by Patrick Appel
A few reactions to last night's press conference. DiA:
Selling the country on the details of a health-care plan is tricky. Selling the country on something Barack Obama wants is less tricky. So Mr Obama has allowed Congress to fight over the details of a health-care package while he makes himself the spokesman for some sort of reform. He's tried to bring wavering Democrats on board, reportedly by telling them that a "no" vote would "destroy" his presidency. The narrative of his presidency is driving the timeline here. It is very much about him.
He made a strong case for a public option as a way to keep the insurance companies honest and noted that some insurers were making record profits while raising premiums at a time "when most Americans are getting hammered." But he didn't insist that the public option had to be part of the plan, just that he thought it was a good idea.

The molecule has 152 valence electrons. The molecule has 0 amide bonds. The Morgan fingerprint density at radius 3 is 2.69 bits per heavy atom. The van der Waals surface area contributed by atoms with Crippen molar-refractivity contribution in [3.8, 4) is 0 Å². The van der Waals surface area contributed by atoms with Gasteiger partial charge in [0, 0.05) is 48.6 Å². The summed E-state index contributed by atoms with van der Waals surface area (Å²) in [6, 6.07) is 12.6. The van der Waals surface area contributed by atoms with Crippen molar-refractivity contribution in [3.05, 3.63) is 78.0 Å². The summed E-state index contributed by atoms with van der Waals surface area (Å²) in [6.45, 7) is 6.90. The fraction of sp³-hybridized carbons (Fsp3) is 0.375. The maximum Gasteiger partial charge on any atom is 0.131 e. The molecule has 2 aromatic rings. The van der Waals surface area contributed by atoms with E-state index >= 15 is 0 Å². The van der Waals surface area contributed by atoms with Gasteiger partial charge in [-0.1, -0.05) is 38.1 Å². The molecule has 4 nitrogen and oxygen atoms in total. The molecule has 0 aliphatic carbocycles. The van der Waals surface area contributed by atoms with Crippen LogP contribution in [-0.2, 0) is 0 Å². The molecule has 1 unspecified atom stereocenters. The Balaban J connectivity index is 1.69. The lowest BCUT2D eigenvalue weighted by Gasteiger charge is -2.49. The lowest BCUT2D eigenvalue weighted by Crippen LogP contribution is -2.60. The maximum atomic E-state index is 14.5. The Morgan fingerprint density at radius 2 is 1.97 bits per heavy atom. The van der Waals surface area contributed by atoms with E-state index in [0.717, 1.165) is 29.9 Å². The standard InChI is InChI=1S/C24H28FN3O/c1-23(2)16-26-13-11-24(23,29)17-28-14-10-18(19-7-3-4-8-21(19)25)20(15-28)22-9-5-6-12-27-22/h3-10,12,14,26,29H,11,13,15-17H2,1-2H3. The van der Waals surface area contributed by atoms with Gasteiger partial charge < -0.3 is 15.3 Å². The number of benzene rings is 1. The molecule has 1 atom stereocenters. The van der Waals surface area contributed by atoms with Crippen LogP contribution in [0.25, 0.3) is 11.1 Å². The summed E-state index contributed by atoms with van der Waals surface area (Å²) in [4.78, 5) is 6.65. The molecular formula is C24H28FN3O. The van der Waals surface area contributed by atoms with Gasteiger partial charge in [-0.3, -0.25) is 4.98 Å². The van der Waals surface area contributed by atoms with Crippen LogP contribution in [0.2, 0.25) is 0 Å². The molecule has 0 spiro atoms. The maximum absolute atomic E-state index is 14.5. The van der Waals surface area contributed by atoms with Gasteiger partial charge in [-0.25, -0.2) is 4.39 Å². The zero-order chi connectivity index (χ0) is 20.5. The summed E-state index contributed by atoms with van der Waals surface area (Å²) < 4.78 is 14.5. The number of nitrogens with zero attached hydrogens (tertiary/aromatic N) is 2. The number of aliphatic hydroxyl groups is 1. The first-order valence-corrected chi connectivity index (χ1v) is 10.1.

I'm curious to hear what other people thought, but this really struck me as nowhere near his usual performance. Obama avoided giving direct answers, rambled a lot, kept interrupting himself with asides, and didn't explain things in terms that ordinary viewers were likely to understand. He's supposed to be the communicator-in-chief, but I wouldn't be surprised if a lot of people came away more confused than they were when they tuned in. Bottom line: There were bits and pieces that were fine, but overall I'd give it a C-.
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2006-2011 archives for The Daily Dish, featuring Andrew Sullivan